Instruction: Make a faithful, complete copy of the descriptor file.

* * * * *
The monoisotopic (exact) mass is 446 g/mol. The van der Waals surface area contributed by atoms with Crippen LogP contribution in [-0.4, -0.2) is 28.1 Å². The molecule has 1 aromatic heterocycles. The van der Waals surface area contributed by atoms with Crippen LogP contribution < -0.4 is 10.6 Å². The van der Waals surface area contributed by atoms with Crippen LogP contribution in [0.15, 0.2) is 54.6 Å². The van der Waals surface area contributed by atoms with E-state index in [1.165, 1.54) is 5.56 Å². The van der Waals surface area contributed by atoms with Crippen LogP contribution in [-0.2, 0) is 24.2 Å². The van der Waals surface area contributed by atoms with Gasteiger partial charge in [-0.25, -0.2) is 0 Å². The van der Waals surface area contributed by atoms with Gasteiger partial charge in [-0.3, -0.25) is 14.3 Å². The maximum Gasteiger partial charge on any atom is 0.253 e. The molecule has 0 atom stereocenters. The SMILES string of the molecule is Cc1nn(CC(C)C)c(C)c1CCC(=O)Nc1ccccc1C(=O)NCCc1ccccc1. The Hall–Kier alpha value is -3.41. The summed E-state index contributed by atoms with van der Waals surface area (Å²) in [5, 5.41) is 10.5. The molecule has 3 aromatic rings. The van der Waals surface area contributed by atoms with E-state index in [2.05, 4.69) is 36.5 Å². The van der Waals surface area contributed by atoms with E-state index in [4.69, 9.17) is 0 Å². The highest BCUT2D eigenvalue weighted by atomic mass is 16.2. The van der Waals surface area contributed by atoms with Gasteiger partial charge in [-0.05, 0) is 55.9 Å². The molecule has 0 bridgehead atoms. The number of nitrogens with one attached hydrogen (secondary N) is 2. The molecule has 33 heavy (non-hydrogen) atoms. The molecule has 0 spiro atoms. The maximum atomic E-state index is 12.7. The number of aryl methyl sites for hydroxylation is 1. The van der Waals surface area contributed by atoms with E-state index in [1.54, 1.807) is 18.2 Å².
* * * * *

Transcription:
The monoisotopic (exact) mass is 446 g/mol. The van der Waals surface area contributed by atoms with Crippen LogP contribution in [-0.4, -0.2) is 28.1 Å². The molecule has 1 aromatic heterocycles. The van der Waals surface area contributed by atoms with Crippen LogP contribution < -0.4 is 10.6 Å². The van der Waals surface area contributed by atoms with Crippen LogP contribution in [0.15, 0.2) is 54.6 Å². The van der Waals surface area contributed by atoms with E-state index in [1.165, 1.54) is 5.56 Å². The van der Waals surface area contributed by atoms with Crippen LogP contribution in [-0.2, 0) is 24.2 Å². The van der Waals surface area contributed by atoms with Gasteiger partial charge in [-0.25, -0.2) is 0 Å². The van der Waals surface area contributed by atoms with Gasteiger partial charge in [-0.3, -0.25) is 14.3 Å². The maximum Gasteiger partial charge on any atom is 0.253 e. The molecule has 0 atom stereocenters. The SMILES string of the molecule is Cc1nn(CC(C)C)c(C)c1CCC(=O)Nc1ccccc1C(=O)NCCc1ccccc1. The Hall–Kier alpha value is -3.41. The summed E-state index contributed by atoms with van der Waals surface area (Å²) in [5, 5.41) is 10.5. The molecule has 3 aromatic rings. The van der Waals surface area contributed by atoms with E-state index in [2.05, 4.69) is 36.5 Å². The van der Waals surface area contributed by atoms with E-state index in [4.69, 9.17) is 0 Å². The highest BCUT2D eigenvalue weighted by atomic mass is 16.2. The van der Waals surface area contributed by atoms with Gasteiger partial charge in [-0.05, 0) is 55.9 Å². The molecule has 0 bridgehead atoms. The number of nitrogens with one attached hydrogen (secondary N) is 2. The molecule has 33 heavy (non-hydrogen) atoms. The molecule has 0 spiro atoms. The maximum atomic E-state index is 12.7. The number of aryl methyl sites for hydroxylation is 1. The van der Waals surface area contributed by atoms with E-state index in [1.54, 1.807) is 18.2 Å².